How many years were you homeschooled?  I was homeschooled from the beginning.

How many siblings do you have? Were they all homeschooled as well? I come from a large family. Number four of eight children, with five girls and three boys. My two oldest siblings were the only ones to go to public school. When my oldest brother was in 2nd grade and my oldest sister was in Kindergarten my parents felt that God was calling them to homeschool.

What curriculum did you use in your schooling growing up? When I was being homeschooled there weren’t as many options available for homeschool curriculum. Our family mostly used curriculum through Christian Liberty Academy. It was a textbook based curriculum.

What was your favorite subject? My favorite subject was Science. I still love to read and learn about Science.

What was your least favorite subject? My least favorite subject was History. I think that was mostly due to the textbooks that we used. I love History now that I am teaching it to my own children!

Did you feel you missed out on extracurricular activities such as band, sports, clubs, etc? I might have missed out on some learning in the Music department, but having a large family was great for playing sports and other activities together all the time. My family was also very involved at church and we had a lot of friends that we saw at church, and we also got together with other families quite often. As a teen, I played on our church volleyball team and softball team. We did field trips a lot too, so I don’t feel like I missed out on much at all.

Did you go on to attend college? No, I did not go on to attend college. I married my sweetheart at the young age of 19 and we started our family right away, so I didn’t attend college. We had decided before we were even married that when we had children I would stay at home to raise them, and eventually to homeschool them.

How is your teaching style as a homeschooling mom similar to how you were homeschooled? I learned a lot about scheduling from my mom when I was being homeschooled. I remember her saying that at one point she had to schedule 60 books between all of us kids. I liked having a schedule to check off as I finished, and my children do as well.

How is it different? My teaching/homeschooling style is very different from when I was homeschooled in many areas, partially because there are many more options today that weren’t even available back then, but also because my children love the hands on style of learning. When mine were all little, we primarily did Unit Studies with a lot of crafts and hands on activities to do together. All of my children love to make and create things!

What was the best thing about being homeschooled? I would have to say that the best thing about being homeschooled is the relationships that I have with my family, then and now. Since we were together all the time we had our fair share of sibling squabbles, but we grew up being each other’s best friends. There are many different personalities in a large family, but we are very close to each other. Now that we are all married with families of our own there are about 40 of us when we all get together, and we all love it!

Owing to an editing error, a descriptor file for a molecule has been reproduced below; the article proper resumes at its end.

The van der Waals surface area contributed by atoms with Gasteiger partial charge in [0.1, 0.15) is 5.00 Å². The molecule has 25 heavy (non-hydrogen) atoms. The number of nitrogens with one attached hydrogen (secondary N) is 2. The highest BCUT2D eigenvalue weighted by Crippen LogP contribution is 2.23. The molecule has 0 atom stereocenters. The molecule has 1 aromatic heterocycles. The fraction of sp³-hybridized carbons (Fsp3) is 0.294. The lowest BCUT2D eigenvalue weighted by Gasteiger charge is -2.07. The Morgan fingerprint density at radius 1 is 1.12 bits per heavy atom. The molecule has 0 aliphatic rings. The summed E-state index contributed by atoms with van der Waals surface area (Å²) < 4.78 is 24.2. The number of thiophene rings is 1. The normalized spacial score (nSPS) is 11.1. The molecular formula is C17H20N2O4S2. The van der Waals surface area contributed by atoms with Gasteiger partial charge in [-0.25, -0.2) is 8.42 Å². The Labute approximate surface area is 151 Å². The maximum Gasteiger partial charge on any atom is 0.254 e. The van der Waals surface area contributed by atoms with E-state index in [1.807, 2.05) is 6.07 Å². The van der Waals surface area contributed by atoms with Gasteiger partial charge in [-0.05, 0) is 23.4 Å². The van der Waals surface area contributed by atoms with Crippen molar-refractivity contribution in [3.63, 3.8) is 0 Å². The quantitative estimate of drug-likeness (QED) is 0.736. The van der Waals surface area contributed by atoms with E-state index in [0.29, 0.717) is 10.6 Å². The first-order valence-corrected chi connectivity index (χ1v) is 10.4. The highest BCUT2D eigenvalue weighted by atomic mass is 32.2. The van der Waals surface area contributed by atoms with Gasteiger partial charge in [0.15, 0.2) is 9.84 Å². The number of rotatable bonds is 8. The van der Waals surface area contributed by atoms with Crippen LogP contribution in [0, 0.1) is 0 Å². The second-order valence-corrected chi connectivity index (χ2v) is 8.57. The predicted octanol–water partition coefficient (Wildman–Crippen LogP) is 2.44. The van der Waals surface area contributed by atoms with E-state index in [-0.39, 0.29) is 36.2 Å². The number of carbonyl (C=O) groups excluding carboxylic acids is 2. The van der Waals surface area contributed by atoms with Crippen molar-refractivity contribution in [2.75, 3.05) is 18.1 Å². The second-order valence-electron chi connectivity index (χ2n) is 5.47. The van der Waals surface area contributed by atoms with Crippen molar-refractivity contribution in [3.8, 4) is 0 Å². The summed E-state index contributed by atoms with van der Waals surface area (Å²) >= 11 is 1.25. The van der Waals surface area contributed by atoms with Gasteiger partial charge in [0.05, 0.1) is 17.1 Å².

What was most difficult? Since we were a large family, and also had grandparents living with us when their health was failing, the most difficult thing was staying on track. We got behind several times when life was extra busy and it was hard to keep on schedule. We had to work through the summer to try and catch up.

If you could share one piece of advice to other homeschooling moms, what would it be?  Teach your children how to learn and to love learning! If they know how to learn, they can do anything! Sure, they have to learn things that they don’t necessarily enjoy, but that’s just part of having a good education. As they learn, they find things that they really enjoy and will learn even more than you can teach them. My children know way more than I do about all kinds of stuff because they developed a love of learning, and with homeschooling you can give them the opportunity to learn what they love!

Anything else you’d like to share with homeschooling moms and dads, as well as homeschooled kids?  It is all worth it!! We all have good days and bad days, but hang in there! It is a privilege to be able to teach my children the truth! I don’t have to worry about what my children are learning in public school that goes against what we know as truth. My oldest daughter is now in college and is doing great! I know all homeschool moms hope and pray that they not just survive, but that their children are able to do well in college and life. The Lord gives us these little treasures that we get to love, raise, and teach to the best of our ability. Sometimes we get caught up in what the world sees as important, but we need to remember what God sees as most important and teach our children to seek and follow the Truth!